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Tuesday, September 22, 2009
Updated: September 28, 10:05 PM ET
2009-10 Team Preview: Boston Bruins

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Geoff Burke/US Presswire

Zdeno Chara and the Bruins look to rebound from being upset in the second round by the Canes.

10 THINGS YOU NEED TO KNOW ABOUT THE BRUINS

By Pierre LeBrun

Hockey was put back on the map in Beantown last season, as a first-place finish in the Eastern Conference sparked a revival of the Original Six market. But the ending wasn't so great. An overtime loss in Game 7 to the underdog Carolina Hurricanes abruptly ended a magical season in the second round.

"I think it's still in the back of your mind that it was a bitter end to our playoffs last year and to our season last year," Bruins power winger Milan Lucic told ESPN.com. "It sticks in the back of your mind, and it's never a good feeling going out in overtime like we did, working so hard to get ourselves back in that series …

"It was tough, but I think it'll help us in the long run, and I think it sort of builds a little of that ammunition that you need going in the next season."

Here are 10 things you need to know about Boston:

More: ESPNBoston.com

Matt Kalman projects what the Bruins' lineup will look like for the 2009-10 season. ESPNBoston.com

1. Timmy can relax
Every single season since the lockout, Tim Thomas arrived at camp having to answer questions about whether he was fighting for the starting job in goal. A Vezina Trophy campaign last season put an end to that. He's the man in goal, case closed.

"I think even in previous years, a lot of the controversy was media-driven," Thomas told ESPN.com. "I always knew where I was at in their eyes. Having said that, it could be different this year, but I'm going to try and not approach it differently. I don't want to sit on my laurels. I want to go after it and try and play as well as last year."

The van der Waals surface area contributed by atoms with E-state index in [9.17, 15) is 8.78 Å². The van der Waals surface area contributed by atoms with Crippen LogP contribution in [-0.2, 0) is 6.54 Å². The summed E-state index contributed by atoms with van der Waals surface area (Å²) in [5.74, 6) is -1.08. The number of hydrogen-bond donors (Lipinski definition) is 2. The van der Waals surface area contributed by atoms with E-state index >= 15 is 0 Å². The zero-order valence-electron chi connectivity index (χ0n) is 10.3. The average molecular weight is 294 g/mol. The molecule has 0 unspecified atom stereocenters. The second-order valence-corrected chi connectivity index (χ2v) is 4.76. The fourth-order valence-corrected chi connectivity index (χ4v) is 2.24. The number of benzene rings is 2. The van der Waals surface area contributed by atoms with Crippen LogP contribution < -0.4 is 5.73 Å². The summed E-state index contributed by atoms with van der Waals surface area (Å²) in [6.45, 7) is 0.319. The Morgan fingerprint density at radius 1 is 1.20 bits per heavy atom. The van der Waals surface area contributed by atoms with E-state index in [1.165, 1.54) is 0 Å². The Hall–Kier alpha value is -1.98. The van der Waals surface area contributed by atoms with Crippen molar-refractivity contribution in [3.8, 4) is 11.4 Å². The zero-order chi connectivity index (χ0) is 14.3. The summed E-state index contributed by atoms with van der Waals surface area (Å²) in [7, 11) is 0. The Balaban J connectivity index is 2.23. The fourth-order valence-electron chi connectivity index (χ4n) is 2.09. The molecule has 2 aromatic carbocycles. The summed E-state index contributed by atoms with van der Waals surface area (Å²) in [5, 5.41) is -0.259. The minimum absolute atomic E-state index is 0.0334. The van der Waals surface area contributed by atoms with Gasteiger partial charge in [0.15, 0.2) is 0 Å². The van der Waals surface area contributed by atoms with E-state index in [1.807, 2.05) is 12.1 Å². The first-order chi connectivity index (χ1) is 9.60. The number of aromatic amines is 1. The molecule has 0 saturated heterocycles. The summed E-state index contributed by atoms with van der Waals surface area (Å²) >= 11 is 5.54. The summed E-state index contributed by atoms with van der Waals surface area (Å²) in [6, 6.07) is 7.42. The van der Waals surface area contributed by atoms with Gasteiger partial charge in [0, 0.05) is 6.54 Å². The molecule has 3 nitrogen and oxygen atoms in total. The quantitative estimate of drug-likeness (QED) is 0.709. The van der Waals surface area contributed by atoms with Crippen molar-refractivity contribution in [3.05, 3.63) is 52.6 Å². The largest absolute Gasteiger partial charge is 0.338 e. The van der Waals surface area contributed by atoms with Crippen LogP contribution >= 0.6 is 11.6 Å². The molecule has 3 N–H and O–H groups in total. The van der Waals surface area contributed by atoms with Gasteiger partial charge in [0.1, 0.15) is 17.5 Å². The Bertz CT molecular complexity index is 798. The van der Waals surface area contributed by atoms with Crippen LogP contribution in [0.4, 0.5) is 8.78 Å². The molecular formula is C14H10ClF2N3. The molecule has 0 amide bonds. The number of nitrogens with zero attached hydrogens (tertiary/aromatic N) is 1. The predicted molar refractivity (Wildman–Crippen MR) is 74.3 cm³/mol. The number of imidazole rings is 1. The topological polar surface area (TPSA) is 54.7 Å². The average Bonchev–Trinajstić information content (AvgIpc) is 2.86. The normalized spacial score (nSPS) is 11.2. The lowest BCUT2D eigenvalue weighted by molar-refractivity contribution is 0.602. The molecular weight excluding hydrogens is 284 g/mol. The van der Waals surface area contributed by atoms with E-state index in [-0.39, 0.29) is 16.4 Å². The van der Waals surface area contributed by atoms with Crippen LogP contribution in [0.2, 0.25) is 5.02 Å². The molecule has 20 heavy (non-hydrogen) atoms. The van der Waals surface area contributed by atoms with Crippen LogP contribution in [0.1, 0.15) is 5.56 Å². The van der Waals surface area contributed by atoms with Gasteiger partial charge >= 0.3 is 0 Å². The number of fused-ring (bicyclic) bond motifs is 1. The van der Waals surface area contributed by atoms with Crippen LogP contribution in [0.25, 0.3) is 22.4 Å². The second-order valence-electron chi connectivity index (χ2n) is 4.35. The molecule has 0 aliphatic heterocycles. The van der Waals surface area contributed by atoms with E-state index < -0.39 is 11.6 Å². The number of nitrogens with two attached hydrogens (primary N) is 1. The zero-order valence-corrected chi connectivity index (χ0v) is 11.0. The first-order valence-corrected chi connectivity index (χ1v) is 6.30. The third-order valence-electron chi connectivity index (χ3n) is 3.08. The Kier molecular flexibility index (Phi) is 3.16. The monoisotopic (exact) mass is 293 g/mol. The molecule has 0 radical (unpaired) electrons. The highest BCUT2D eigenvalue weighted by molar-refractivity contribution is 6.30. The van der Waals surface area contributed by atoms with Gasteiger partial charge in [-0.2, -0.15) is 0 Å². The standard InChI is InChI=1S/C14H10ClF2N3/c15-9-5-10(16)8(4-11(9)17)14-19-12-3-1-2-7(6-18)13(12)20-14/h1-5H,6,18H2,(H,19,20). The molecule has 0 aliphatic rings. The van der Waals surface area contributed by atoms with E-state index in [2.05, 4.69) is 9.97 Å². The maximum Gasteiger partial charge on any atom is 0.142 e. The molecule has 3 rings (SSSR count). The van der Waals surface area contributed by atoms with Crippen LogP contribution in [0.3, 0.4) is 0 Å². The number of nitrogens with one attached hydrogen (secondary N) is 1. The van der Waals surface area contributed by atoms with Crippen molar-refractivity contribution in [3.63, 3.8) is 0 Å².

2. Stanley Cup or bust
Bruins fans are foaming at the mouth for a Stanley Cup run.

"The general public's expectations are high; our standards are high," Bruins GM Peter Chiarelli told ESPN.com. "We are cautious in the sense we have to take a day-to-day approach. We don't want to put the cart before the horse. Our team is about defense first and working hard. We have a good team with good depth. Our defense is strong. We obviously expect to do better than last year, but it's important not to look too far ahead. It's a marathon. I like our team, our young guys are going to improve. There's unfinished business."

3. Welcome, Mr. Morris
The Bruins identified the need for a veteran puck-moving defenseman after their loss to Carolina this past spring, someone who would help beat an aggressive forecheck with a good outlet pass. Enter Derek Morris.

"Poise, a good puck mover, a veteran, he complements our defense well and plays a lot of minutes," Chiarelli said of Morris.

Morris joins Norris Trophy winner Zdeno Chara on defense with Dennis Wideman, Matt Hunwick, Andrew Ference and Mark Stuart. It's a solid group.

4. Replacing Kessel's goals
Phil Kessel and his 36 goals are gone after his trade to intradivision rival Toronto. But simply having a healthy Marco Sturm back should help alleviate some of that offensive void. After back-to-back 27-goal seasons, the 31-year-old was limited to 19 games last season because of injuries and knee surgery ended his season in January.

"He's a 20- to 30-goal scorer with speed," Chiarelli said. "It'll be a boost to get him back."

5. Let's stay stingy
The Bruins allowed the fewest goals in the NHL last season (190), a 2.32 average per game that beat the likes of Minnesota and New Jersey, the usual standard-bearers in this area. The Bruins are fun to watch, but there's no question they remain a defense-first club under coach Claude Julien.

6. Boston market
It's a tough chore to compete for the entertainment dollar with the Red Sox, Patriots and Celtics, but the Bruins carved their way back into New England's sports psyche, and wallets, last season.

"It's great to be part of the organization when a renaissance, so to speak, is going on," Thomas said. "I think it's always been a hockey town; they've just been waiting for an excuse to come back. Just in the past couple of years, you see many more kids in the streets playing hockey. From what my neighbors told me, that's how it always was when they were kids, but then there was a gap where it stopped. Now it's picking back up."

7. Monster Milan
Lucic is developing into one of the NHL's premier power forwards, drawing comparisons to Bruins legend and current front-office executive Cam Neely.

"It's great any time you're compared to a player like him. He's a Hall of Famer," Lucic said. "He's still an icon in the Boston area; [the fans] all still love him. When we do team events and he's there, I think they want to talk to him more than any of the active players. He's a great guy. He's helped me out a lot."